Through a series of stories and memories, this book presents a firsthand account of the author’s family experiences as missionaries in West Africa, dating back to the early 1900’s.
The stories give a unique view of history from the perspective of an American growing up in colonial Guinea, who returns to follow God’s call following his service in WWII. Some of Paul’s stories will make you laugh about language faux pas, crossing borders with snakes and chickens, pursuing a criminal in a commandeered car, or pretending to have a wife upon the return from service in the US Navy. However, there are also recollections of personal hardship due to serious injury, illness in a country with limited medical resources and providing aid and assistance to Liberian refugees who fled their own country during the civil war in the early 90’s. The book speaks about the impact of the two World Wars in West Africa, a taste of French colonialism followed by independence, and living everyday life in a country that effectively functioned as a Soviet Satellite.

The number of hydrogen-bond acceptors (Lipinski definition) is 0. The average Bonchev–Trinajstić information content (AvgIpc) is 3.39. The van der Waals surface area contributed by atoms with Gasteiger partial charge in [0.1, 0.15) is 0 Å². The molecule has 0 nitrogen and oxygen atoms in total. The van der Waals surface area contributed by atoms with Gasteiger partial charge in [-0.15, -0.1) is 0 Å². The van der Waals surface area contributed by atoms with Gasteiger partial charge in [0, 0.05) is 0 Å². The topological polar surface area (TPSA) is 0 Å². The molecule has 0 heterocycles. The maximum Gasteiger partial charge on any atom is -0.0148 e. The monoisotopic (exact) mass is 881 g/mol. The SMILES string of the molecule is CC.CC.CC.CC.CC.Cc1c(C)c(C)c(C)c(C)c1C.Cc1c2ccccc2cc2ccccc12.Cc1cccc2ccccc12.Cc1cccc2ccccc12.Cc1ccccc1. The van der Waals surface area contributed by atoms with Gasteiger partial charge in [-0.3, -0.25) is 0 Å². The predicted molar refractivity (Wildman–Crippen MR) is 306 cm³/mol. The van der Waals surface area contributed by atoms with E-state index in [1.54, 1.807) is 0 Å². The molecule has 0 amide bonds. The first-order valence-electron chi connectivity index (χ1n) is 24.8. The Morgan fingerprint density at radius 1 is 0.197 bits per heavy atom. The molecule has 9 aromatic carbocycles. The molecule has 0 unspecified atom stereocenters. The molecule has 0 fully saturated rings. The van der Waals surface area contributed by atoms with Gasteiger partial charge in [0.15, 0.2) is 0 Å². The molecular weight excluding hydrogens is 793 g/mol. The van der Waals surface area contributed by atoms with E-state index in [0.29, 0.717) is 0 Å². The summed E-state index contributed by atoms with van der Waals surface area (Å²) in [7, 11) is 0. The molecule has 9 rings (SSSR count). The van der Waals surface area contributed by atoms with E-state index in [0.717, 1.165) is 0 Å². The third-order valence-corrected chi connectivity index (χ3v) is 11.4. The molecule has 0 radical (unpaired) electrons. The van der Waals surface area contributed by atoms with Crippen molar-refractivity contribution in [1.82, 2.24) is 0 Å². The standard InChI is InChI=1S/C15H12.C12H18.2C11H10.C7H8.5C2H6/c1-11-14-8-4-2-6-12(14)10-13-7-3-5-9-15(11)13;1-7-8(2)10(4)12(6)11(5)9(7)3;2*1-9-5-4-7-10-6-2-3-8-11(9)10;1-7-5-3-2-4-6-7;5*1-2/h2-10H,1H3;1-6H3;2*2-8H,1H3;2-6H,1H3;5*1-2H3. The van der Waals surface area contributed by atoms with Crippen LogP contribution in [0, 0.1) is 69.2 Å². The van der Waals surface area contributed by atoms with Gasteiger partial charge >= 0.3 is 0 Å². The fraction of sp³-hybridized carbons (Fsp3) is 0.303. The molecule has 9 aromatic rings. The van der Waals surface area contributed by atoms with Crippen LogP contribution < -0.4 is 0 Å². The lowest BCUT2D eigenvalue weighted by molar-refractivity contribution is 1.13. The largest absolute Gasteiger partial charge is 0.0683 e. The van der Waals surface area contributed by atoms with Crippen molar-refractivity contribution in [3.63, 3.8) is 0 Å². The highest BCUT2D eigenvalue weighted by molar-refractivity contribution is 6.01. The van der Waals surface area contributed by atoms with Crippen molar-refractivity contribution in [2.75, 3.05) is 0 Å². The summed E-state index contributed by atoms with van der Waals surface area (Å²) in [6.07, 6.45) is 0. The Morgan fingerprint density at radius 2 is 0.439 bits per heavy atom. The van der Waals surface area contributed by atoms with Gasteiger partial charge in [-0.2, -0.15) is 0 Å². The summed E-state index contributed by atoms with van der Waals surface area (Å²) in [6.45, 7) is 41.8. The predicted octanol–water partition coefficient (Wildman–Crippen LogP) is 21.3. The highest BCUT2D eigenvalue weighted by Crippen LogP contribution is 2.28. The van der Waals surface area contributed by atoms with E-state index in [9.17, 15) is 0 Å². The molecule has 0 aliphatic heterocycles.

Throughout the collection of memories, we see how God’s hand guides the lives of His servants in the big things, like marriage, enlistment in the Navy and the building of a Bible school. God also demonstrated his providence in the day-to-day travels on unimproved highways, obtaining visas, and air travel through West African airports. These accounts show how God used unlikely people to carry his message to individuals and tribes, and how the work transitioned from relationship evangelism and translation, to public evangelism and then to Bible and pastoral education at just the right time in history.
Paul and Florine served in Guinea for 36 years, with The Christian & Missionary Alliance. Early on they were involved in church planting and for the rest of their career they taught at the Telekoro Bible Institute, training men and women to be pastors, leaders and church workers.